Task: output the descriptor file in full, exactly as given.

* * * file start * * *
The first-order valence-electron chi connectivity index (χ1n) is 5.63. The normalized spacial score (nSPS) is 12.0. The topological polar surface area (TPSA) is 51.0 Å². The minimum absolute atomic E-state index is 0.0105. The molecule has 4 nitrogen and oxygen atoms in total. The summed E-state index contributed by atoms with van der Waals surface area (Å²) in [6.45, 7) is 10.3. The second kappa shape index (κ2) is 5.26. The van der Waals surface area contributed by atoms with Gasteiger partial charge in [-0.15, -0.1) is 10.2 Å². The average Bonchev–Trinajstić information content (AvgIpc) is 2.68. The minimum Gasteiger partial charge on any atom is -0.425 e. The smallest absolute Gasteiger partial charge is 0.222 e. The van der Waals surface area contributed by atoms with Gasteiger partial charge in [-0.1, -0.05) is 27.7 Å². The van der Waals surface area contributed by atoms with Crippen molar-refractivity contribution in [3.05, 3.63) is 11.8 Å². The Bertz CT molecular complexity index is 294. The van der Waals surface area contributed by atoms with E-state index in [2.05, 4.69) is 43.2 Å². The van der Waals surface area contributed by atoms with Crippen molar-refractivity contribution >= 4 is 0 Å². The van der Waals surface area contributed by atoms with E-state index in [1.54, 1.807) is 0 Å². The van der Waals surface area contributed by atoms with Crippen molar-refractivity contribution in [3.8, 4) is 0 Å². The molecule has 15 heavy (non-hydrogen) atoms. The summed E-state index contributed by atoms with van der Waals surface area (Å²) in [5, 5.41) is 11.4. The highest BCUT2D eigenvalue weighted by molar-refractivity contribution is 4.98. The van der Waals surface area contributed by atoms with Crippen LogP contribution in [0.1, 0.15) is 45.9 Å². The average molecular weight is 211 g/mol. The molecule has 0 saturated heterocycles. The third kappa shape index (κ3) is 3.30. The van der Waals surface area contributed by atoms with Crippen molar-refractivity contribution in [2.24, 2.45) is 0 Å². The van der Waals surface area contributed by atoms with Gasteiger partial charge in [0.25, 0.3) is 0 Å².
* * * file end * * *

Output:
The first-order valence-electron chi connectivity index (χ1n) is 5.63. The normalized spacial score (nSPS) is 12.0. The topological polar surface area (TPSA) is 51.0 Å². The minimum absolute atomic E-state index is 0.0105. The molecule has 4 nitrogen and oxygen atoms in total. The summed E-state index contributed by atoms with van der Waals surface area (Å²) in [6.45, 7) is 10.3. The second kappa shape index (κ2) is 5.26. The van der Waals surface area contributed by atoms with Gasteiger partial charge in [-0.15, -0.1) is 10.2 Å². The average Bonchev–Trinajstić information content (AvgIpc) is 2.68. The minimum Gasteiger partial charge on any atom is -0.425 e. The smallest absolute Gasteiger partial charge is 0.222 e. The van der Waals surface area contributed by atoms with Gasteiger partial charge in [-0.1, -0.05) is 27.7 Å². The van der Waals surface area contributed by atoms with Crippen molar-refractivity contribution in [3.05, 3.63) is 11.8 Å². The Bertz CT molecular complexity index is 294. The van der Waals surface area contributed by atoms with E-state index in [2.05, 4.69) is 43.2 Å². The van der Waals surface area contributed by atoms with Crippen molar-refractivity contribution >= 4 is 0 Å². The van der Waals surface area contributed by atoms with E-state index in [1.54, 1.807) is 0 Å². The van der Waals surface area contributed by atoms with Crippen molar-refractivity contribution in [3.8, 4) is 0 Å². The molecule has 15 heavy (non-hydrogen) atoms. The summed E-state index contributed by atoms with van der Waals surface area (Å²) in [5, 5.41) is 11.4. The highest BCUT2D eigenvalue weighted by molar-refractivity contribution is 4.98. The van der Waals surface area contributed by atoms with Crippen LogP contribution in [0.1, 0.15) is 45.9 Å². The average molecular weight is 211 g/mol. The molecule has 0 saturated heterocycles. The third kappa shape index (κ3) is 3.30. The van der Waals surface area contributed by atoms with Crippen molar-refractivity contribution in [2.24, 2.45) is 0 Å². The van der Waals surface area contributed by atoms with Gasteiger partial charge in [0.25, 0.3) is 0 Å².